You would think that the fact that a child born in the U.S., in a medical center at vast expense actually doesn’t have much more of a chance of surviving their first year than a child born in a Southeast Asian farming village that is delivered by a midwife would be a matter of great public debate. But it isn’t. Why is that?
Because we don’t have a healthcare system in the U.S., we have an illness profit system, and our social safety net is an embarrassment.
The risk of dying as a newborn in the US is only slightly lower than the risk for babies in Sri Lanka and Ukraine, according to Unicef. (emphaasis added)
A report by the UN children’s agency found that five newborn babies die around the world every minute – a total of about 2.6 million a year. The figure was described as “alarmingly high”, not least because 80% of the deaths were from preventable causes.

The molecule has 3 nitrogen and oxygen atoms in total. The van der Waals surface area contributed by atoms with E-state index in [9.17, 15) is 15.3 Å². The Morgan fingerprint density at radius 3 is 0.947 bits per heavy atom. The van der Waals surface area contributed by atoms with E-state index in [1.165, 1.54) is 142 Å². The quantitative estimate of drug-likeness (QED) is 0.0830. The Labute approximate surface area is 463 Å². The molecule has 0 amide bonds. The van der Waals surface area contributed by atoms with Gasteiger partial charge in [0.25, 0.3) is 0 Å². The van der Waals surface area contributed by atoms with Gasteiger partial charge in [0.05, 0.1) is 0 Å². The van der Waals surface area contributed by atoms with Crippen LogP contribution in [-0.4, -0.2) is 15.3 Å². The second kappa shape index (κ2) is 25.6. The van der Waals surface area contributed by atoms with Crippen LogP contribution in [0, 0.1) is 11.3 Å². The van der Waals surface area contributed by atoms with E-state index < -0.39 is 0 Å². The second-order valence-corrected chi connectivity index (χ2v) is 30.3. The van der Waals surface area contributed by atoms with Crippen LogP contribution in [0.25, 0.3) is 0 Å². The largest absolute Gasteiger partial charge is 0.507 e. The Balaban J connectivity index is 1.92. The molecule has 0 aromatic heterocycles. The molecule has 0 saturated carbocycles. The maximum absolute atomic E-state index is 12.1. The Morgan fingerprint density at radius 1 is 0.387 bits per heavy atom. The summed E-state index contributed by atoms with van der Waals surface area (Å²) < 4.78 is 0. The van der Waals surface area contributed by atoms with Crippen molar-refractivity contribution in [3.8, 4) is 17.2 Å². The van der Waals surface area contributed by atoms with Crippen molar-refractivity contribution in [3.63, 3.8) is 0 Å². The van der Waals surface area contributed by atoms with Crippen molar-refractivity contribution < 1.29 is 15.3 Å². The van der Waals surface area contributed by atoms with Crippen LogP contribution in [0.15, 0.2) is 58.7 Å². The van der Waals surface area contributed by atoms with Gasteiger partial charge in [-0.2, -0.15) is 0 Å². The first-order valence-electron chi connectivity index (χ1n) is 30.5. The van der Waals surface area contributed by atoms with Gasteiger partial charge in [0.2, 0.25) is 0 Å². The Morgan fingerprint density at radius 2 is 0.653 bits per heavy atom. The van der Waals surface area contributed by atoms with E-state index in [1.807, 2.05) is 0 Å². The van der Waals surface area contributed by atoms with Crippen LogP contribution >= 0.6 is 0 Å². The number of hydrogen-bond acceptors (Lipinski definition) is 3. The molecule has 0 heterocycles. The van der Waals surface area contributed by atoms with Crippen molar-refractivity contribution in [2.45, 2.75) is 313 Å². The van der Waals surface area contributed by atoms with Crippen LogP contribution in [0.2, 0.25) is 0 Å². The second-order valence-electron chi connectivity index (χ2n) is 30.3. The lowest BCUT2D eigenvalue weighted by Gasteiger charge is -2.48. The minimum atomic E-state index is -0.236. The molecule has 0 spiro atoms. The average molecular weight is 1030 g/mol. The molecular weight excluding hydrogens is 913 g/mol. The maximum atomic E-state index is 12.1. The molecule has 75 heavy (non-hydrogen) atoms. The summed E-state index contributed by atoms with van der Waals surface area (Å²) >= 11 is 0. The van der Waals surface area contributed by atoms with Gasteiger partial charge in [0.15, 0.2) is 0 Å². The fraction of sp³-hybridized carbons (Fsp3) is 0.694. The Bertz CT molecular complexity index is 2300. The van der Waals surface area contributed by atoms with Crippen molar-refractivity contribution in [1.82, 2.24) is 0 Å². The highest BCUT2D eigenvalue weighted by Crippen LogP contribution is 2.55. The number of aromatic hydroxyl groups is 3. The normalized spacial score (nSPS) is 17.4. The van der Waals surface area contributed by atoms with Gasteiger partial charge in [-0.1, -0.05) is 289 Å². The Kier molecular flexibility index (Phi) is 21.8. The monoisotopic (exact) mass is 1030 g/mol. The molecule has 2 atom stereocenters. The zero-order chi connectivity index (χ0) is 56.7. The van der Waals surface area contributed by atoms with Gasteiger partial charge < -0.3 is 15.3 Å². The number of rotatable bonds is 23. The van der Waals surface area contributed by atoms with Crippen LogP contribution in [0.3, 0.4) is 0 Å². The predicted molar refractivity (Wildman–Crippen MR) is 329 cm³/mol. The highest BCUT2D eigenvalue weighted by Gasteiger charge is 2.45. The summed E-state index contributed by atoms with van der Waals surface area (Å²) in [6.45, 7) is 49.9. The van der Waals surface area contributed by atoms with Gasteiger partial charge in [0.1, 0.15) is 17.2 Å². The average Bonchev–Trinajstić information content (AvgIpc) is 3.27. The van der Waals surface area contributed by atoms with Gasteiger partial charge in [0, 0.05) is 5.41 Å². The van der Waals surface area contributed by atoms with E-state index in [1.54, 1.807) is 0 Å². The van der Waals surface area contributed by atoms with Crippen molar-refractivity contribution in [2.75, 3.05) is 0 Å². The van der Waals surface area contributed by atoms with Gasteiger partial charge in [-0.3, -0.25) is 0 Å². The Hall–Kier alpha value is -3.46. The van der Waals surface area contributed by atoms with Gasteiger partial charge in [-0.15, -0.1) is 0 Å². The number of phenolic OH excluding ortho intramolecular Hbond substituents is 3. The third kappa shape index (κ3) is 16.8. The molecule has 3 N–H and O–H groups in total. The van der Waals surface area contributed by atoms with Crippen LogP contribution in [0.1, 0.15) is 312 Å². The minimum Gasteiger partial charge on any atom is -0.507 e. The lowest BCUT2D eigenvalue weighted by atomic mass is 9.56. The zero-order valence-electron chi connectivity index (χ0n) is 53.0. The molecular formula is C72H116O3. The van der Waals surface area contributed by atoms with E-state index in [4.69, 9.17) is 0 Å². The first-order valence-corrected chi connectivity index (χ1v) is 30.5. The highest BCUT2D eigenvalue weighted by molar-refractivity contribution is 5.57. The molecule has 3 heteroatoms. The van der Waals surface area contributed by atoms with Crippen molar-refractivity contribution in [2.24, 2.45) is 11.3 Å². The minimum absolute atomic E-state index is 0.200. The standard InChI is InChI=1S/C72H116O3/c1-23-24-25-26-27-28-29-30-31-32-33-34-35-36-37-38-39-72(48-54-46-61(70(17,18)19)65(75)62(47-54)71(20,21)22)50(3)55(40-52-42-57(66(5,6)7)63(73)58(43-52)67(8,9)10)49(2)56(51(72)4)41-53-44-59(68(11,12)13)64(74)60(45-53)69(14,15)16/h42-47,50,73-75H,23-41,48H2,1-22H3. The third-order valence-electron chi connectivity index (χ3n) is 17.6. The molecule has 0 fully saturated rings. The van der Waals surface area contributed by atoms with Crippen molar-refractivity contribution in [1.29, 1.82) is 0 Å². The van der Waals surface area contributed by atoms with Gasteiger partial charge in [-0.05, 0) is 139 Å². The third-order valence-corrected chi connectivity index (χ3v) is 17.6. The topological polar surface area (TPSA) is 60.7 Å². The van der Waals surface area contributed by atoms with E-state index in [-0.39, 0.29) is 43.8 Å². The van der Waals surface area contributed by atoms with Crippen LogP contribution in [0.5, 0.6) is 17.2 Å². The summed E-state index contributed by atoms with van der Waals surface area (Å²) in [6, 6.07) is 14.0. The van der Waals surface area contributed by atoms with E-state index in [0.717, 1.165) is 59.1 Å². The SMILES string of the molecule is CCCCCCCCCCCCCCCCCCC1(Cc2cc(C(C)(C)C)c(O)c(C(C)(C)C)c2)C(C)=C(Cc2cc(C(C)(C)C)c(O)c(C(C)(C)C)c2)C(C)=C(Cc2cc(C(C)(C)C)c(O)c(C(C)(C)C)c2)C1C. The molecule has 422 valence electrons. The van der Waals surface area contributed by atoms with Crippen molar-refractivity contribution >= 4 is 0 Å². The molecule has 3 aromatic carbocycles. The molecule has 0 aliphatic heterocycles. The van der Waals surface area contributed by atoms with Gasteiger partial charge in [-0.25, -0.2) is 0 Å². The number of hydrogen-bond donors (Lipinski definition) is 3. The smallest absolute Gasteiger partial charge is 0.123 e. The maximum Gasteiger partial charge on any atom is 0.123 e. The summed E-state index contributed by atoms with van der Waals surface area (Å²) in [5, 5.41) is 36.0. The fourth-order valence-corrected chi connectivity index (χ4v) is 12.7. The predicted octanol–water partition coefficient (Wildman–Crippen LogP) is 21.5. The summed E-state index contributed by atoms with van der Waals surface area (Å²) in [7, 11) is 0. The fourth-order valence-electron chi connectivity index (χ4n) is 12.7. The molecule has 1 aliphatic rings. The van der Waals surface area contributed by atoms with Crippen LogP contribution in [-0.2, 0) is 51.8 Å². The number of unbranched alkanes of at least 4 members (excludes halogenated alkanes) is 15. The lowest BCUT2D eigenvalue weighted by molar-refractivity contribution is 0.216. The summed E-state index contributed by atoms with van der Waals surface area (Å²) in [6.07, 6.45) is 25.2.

A million babies draw their last breath the same day they took their first. A further 2.6 million are stillborn worldwide, said the report, entitled Every Child Alive.
The risk of dying as a newborn, which is closely linked to a country’s income level, varies enormously by place. Babies born in Japan, Singapore and Iceland stand the best chance of survival, while those in Pakistan, Central African Republic and Afghanistan face the worst odds, said the report, which looks at the 10 most dangerous places to be born.
A baby born in Pakistan is almost 50 times more likely to die within …